From the first e-mail query that came in from my publisher, I knew that last week's KNUS radio interview in Denver was not going to be about my new question and answer book for teens, What If Someone I Know Is Gay? It was going to be an old-fashioned talk-radio brawl, something that's become increasingly rare for me in recent years.
The show's conservative host, Trevor Carey, wrote: "I think it's only fair to allow Mr. Marcus to know I am setting up a debate format with another author who feels the opposite. His name is Dr. David Berman. He is a Pastor, Speaker and Author. He is not a hateful man, and I feel he would be fair and respectful of Mr. Marcus' views."
Maybe there's something wrong with me, but I love debating the right-wingers. And not the reasonable ones. I much prefer the unreconstructed nut jobs who think the only choice for people like us is to embrace wholesome heterosexuality through repentance and prayer--and who also believe that by letting gay people marry, society will find itself on the slippery slope toward man-on-pet sex.
So in my heart of hearts I was hoping that Dr. Berman would not be fair and respectful. After nearly twenty years in the business of writing about and defending the gay agenda, being fair and respectful doesn't interest me, except possibly as one weapon in my arsenal of verbal WMDs.
Dr. Berman didn't disappoint. Within minutes he was warning of the dangers America faced if we granted "special rights" based on sexual orientation. If we passed laws to protect homosexuals, he cautioned, we'd have to grant legal protections for "all kinds of sexual orientations," including people who wanted to have sex with animals. With that, we were off and running and kept running until the first commercial break. And despite my faux plea to the show's host after the break that we move on to another topic, he came right back to bestiality.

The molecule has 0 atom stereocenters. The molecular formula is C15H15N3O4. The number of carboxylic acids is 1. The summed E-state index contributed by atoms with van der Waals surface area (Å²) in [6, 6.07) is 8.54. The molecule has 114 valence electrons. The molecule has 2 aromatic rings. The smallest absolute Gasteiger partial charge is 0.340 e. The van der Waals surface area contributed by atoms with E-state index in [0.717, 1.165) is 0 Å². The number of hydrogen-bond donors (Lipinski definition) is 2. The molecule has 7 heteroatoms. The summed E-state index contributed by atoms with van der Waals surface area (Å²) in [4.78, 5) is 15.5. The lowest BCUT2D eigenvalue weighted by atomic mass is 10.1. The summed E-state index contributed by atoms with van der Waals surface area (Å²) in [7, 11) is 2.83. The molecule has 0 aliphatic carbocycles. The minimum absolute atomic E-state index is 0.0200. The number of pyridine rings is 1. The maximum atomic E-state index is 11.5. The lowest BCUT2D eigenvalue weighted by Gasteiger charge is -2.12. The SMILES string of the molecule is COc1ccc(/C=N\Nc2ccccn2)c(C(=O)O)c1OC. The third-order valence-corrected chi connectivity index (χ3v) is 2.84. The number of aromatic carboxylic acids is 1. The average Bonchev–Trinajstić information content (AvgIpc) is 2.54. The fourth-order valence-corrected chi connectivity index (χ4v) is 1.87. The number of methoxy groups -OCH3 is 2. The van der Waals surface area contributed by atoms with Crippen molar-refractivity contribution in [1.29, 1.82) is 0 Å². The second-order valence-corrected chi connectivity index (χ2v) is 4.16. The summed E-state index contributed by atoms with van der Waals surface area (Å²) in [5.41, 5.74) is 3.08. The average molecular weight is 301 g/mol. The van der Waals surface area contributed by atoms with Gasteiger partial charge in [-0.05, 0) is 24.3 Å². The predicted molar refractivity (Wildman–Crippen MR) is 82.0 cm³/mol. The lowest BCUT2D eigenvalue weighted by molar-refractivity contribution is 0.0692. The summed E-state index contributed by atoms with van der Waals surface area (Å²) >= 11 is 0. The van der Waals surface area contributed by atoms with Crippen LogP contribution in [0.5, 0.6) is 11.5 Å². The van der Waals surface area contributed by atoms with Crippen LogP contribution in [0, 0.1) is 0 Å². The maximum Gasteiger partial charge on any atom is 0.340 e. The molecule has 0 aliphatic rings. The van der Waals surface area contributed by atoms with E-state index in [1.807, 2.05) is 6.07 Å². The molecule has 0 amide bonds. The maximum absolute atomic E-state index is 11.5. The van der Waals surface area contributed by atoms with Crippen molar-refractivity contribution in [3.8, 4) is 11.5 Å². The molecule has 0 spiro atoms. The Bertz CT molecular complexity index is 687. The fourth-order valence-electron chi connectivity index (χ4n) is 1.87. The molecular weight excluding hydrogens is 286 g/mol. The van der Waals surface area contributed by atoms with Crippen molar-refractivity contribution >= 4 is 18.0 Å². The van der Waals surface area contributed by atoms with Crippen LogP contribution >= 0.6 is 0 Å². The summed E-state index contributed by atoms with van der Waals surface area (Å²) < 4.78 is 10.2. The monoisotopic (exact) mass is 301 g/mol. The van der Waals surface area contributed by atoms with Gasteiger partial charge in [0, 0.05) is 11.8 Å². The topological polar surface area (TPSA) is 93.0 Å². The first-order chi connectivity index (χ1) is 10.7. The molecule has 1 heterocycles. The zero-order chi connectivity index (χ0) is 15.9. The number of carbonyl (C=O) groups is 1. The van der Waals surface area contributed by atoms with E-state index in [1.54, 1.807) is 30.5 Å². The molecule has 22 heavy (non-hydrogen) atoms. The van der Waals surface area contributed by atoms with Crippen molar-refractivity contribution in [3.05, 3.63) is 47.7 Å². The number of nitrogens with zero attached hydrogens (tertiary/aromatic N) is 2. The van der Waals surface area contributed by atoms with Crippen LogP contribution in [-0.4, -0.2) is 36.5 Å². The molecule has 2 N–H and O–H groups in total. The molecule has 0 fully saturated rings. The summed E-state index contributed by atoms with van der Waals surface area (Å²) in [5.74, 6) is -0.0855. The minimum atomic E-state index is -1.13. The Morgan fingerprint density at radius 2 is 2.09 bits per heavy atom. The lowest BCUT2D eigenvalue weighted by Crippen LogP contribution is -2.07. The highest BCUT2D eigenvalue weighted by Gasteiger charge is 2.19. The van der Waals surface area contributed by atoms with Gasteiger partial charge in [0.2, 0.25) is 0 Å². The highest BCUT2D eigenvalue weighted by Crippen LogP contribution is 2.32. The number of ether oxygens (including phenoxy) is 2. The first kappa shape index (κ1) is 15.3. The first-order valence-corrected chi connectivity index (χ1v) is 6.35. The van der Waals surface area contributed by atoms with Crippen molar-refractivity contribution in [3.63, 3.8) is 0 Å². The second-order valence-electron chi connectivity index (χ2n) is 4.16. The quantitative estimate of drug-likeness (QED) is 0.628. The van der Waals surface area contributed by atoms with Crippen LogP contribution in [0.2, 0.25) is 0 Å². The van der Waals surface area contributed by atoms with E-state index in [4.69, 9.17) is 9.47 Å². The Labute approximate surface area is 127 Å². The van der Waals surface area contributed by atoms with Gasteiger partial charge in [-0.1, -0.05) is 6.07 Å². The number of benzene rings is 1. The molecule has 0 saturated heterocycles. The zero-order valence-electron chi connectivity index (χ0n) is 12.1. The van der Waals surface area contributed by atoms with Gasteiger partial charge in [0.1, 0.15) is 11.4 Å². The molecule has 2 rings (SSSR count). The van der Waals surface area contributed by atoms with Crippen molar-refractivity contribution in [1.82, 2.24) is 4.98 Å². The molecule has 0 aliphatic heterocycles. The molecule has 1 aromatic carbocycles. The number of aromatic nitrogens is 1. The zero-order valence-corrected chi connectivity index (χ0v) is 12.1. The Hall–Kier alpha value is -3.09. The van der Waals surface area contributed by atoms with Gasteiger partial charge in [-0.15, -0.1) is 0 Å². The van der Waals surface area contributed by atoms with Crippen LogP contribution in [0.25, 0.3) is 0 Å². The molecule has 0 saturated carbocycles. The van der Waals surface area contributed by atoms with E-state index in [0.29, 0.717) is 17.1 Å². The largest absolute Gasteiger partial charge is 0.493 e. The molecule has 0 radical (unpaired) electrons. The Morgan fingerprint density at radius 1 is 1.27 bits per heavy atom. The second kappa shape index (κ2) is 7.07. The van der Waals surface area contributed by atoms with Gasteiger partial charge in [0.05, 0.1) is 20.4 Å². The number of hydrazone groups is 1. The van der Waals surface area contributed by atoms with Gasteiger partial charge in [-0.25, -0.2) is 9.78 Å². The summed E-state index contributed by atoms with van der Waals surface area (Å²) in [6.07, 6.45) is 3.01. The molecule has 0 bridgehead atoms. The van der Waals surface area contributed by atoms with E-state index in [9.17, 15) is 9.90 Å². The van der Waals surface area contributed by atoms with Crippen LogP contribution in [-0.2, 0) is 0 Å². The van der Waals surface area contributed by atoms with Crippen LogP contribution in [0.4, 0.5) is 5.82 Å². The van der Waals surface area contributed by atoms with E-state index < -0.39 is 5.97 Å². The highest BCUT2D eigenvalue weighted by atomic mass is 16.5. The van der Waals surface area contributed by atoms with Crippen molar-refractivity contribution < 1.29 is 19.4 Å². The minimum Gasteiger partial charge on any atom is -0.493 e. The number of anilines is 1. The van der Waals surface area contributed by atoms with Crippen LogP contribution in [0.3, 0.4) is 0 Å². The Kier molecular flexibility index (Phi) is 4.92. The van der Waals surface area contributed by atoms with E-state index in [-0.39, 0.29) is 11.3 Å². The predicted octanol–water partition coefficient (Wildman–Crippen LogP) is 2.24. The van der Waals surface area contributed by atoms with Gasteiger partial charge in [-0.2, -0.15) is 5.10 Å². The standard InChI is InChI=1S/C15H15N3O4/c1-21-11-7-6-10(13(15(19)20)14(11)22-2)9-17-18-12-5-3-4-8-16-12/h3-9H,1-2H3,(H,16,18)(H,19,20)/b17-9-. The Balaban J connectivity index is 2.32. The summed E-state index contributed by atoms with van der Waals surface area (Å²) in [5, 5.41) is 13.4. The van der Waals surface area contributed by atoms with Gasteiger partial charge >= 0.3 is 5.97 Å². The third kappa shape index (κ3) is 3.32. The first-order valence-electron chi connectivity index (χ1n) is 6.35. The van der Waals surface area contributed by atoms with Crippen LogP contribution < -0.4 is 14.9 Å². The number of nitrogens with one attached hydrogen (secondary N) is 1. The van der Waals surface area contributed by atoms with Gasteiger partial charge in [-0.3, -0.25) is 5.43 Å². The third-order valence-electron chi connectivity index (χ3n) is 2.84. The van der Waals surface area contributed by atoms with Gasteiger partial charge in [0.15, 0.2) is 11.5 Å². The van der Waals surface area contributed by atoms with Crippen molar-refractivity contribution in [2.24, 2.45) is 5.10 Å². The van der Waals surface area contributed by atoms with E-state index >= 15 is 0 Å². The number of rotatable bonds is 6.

One thing I've come to expect with these kinds of radio shows is that you can always count on the show's host and the phone-in callers to come to the defense of someone like Dr. Berman (or they one-up him with threats of physical violence or express their concern for me along the lines of, "I'll pray for your soul"). But that didn't happen.
While the show's host was eager to fan the flames of our roiling debate, he didn't actually defend Dr. Berman's most outrageous claims and the two callers who made it on the air were surprisingly reasonable despite their professed conservative religious beliefs. One of them even chided Dr. Berman, suggesting it was time to come up with a better argument against gay rights laws and gay marriage than bestiality.
From the KNUS interview and the fact that my opportunities to engage in these extreme on-air debates has dwindled in recent years, I sense that something has changed. During last week's show, both callers made clear that they personally knew gay people and that the gay people they knew were no different from anyone else. And while the callers didn't support gay marriage and don't think schools should teach kids about homosexuals, they were very far from the flaming bigots of yore.
For decades now gay rights leaders have said that our visibility is key if we're going to win full and equal rights. I think that's true now more than ever. You can't demonize us if you know us. And as we all know, when people get to know us they learn that we're far more interested in marrying each other than having sex with our pets.